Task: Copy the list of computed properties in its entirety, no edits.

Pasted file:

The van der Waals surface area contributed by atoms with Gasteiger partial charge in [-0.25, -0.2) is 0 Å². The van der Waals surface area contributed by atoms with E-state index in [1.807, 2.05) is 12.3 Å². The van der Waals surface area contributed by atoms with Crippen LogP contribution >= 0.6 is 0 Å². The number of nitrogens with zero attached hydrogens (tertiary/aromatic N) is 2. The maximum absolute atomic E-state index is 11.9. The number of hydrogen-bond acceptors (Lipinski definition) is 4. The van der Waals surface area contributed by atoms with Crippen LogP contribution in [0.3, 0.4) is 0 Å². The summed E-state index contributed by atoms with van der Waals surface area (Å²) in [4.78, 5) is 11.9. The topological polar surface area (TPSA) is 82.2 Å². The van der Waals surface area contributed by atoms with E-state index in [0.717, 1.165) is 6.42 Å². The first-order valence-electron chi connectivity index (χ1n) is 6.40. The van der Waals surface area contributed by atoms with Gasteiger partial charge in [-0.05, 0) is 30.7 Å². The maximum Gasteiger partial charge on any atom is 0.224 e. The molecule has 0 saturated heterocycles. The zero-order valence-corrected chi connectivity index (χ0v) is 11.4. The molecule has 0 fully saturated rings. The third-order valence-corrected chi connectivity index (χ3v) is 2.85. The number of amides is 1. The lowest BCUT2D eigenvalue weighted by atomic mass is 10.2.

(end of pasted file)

The van der Waals surface area contributed by atoms with Gasteiger partial charge in [-0.25, -0.2) is 0 Å². The van der Waals surface area contributed by atoms with E-state index in [1.807, 2.05) is 12.3 Å². The van der Waals surface area contributed by atoms with Crippen LogP contribution >= 0.6 is 0 Å². The number of nitrogens with zero attached hydrogens (tertiary/aromatic N) is 2. The maximum absolute atomic E-state index is 11.9. The number of hydrogen-bond acceptors (Lipinski definition) is 4. The van der Waals surface area contributed by atoms with Crippen LogP contribution in [0.3, 0.4) is 0 Å². The summed E-state index contributed by atoms with van der Waals surface area (Å²) in [4.78, 5) is 11.9. The topological polar surface area (TPSA) is 82.2 Å². The van der Waals surface area contributed by atoms with E-state index in [0.717, 1.165) is 6.42 Å². The first-order valence-electron chi connectivity index (χ1n) is 6.40. The van der Waals surface area contributed by atoms with Gasteiger partial charge in [-0.05, 0) is 30.7 Å². The maximum Gasteiger partial charge on any atom is 0.224 e. The molecule has 0 saturated heterocycles. The zero-order valence-corrected chi connectivity index (χ0v) is 11.4. The molecule has 0 fully saturated rings. The third-order valence-corrected chi connectivity index (χ3v) is 2.85. The number of amides is 1. The lowest BCUT2D eigenvalue weighted by atomic mass is 10.2.